El Internado: teaching tips & resources

Why El Internado?

I started teaching El Internado in 2009 and experienced immediate success. The series is so compelling that my students were giving me 100% of their attention, eager to understand. It quickly became obvious, however, that the time we spend watching El Internadorun could be much more effective if I limited the incomprehensible noise and made this series as comprehensible as possible. Over the years I have applied techniques that I learned through many mentors and have adopted an approach that is engaging and highly effective. My students not only understand the show, they also quickly develop a micro-fluency so that they can discuss the show with impressive grammatical accuracy. I wait until January to introduce El Internado to my Spanish 1 students; during the first semester we are doing One Word Images and lot of un-targeted stories. By January many are effortlessly comprehending subjunctive phrases, past perfect, irregular preterit tenses and other grammatical features that, some years ago, I would have barely introduced to fourth year students. Their written and spoken production is much simpler, but even here they are impressive. I blogged about teaching El Internado to level 1 students here. Take a look at an average student´s quick write (timed 10 minutes, no resources available to consult… they just write off the top of their head). This was written by an average-ability non-heritage speaker during April:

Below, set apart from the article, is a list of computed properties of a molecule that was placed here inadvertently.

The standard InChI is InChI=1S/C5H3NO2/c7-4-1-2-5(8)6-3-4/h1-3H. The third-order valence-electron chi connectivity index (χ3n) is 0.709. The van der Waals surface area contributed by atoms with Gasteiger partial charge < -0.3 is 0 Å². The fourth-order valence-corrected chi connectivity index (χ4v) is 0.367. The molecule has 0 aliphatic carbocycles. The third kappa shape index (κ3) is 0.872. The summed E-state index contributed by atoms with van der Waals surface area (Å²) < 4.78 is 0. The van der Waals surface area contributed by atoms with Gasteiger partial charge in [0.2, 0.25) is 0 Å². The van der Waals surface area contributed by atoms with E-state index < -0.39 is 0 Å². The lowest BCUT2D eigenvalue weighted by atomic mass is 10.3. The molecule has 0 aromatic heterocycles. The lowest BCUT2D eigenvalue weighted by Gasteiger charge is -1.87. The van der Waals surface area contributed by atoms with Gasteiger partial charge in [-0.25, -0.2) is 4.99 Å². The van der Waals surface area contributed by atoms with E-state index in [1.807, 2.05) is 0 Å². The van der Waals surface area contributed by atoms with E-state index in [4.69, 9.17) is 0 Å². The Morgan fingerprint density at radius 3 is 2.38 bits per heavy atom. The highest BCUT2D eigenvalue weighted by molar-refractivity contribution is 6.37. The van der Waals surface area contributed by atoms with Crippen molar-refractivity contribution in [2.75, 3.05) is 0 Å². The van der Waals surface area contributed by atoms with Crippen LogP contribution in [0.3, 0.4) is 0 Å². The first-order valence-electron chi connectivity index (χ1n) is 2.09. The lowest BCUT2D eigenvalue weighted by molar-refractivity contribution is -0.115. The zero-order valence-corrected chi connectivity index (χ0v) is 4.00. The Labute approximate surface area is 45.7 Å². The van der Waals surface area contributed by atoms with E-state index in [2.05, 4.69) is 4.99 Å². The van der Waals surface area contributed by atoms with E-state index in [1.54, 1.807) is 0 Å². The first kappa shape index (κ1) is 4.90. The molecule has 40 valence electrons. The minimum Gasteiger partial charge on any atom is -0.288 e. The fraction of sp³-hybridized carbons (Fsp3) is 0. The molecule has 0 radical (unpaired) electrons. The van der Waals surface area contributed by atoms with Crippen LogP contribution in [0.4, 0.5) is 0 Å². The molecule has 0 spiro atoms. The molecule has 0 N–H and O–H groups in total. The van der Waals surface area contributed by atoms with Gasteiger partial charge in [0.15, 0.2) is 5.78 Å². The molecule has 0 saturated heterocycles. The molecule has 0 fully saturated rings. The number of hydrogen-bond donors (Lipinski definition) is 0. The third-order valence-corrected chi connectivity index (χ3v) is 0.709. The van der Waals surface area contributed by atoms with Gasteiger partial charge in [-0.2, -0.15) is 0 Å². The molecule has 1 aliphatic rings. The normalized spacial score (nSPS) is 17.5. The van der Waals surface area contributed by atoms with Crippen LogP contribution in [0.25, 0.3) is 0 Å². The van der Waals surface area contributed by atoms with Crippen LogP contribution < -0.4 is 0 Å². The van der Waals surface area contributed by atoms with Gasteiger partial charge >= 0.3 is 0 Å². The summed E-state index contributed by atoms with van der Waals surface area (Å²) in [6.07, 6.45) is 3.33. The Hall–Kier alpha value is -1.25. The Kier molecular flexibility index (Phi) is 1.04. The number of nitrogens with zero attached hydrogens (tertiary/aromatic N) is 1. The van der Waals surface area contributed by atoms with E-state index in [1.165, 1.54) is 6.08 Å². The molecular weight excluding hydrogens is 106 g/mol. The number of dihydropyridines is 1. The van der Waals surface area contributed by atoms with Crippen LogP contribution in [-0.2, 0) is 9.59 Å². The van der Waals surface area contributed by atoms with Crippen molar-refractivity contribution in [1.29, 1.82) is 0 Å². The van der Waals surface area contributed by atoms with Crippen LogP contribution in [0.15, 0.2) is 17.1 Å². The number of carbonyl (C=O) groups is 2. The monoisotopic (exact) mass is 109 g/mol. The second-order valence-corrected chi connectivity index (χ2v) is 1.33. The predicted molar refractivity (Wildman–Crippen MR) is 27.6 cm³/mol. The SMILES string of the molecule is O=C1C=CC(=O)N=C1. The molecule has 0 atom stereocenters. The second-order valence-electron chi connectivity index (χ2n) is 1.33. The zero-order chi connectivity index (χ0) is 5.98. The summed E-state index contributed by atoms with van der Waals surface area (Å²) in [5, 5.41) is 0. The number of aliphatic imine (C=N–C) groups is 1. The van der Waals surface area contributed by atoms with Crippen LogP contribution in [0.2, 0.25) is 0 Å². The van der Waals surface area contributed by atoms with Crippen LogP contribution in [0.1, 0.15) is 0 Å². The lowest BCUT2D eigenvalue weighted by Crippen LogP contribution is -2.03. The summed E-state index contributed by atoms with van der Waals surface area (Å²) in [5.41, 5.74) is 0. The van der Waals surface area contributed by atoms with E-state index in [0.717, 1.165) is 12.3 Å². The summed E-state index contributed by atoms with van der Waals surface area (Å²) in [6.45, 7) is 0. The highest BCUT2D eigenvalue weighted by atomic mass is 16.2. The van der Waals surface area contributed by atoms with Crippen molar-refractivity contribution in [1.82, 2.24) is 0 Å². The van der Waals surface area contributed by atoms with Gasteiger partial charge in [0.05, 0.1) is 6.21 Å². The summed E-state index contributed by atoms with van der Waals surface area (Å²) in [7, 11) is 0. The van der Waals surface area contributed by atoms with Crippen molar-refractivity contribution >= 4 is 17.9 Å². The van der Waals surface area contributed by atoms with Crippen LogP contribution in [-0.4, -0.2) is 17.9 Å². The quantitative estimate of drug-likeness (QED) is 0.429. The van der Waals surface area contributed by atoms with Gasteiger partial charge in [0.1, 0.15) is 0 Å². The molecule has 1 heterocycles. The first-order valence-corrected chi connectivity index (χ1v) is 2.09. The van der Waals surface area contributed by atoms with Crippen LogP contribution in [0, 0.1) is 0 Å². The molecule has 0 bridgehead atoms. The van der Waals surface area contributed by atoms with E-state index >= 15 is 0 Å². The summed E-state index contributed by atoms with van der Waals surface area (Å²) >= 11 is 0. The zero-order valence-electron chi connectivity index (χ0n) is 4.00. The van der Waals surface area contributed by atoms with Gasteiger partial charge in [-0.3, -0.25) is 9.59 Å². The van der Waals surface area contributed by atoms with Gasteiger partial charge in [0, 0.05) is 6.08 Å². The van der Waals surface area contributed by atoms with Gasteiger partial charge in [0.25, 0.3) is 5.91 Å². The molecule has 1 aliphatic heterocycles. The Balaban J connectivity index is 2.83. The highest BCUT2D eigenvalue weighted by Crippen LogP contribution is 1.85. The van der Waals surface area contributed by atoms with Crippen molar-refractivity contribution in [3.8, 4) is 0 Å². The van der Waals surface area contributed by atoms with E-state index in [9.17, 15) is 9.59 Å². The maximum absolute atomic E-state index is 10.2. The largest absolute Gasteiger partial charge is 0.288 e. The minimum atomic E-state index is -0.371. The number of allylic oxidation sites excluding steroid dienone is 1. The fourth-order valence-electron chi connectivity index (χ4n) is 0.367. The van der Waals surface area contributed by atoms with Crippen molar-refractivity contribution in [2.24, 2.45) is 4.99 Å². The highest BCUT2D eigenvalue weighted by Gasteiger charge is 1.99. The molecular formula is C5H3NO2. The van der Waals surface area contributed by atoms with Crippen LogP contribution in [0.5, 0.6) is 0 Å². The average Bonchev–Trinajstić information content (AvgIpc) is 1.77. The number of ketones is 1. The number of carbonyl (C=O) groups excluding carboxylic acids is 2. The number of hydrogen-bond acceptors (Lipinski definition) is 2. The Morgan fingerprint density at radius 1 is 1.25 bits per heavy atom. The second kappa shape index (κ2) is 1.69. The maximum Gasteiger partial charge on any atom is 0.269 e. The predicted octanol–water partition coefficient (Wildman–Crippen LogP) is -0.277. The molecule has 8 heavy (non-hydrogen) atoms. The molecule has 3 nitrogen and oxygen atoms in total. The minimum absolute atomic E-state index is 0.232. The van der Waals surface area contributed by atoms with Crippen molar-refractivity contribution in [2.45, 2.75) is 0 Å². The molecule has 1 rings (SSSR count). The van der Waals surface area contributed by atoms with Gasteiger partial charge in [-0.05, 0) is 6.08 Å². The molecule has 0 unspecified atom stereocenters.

Click on photo to get a bigger, more readable version

But… is it suitable for high school?

Maybe not. There are quite a few swears and some adult scenes. For this reason I have developed a resource called the teacher warning list, which lists the time stamp of every swear and questionable scene in the first episode. This is not worth losing your job. Another option would be to choose another show, such as Gran Hotel. There are far fewer questionable scenes and swears in Gran Hotel. You have to buy the DVDs for Gran Hotel, but that is a small investment for an excellent resource that you will be using for years to come. I also have guides made for Gran Hotel.

If I could communicate one thing about my approach, it would be…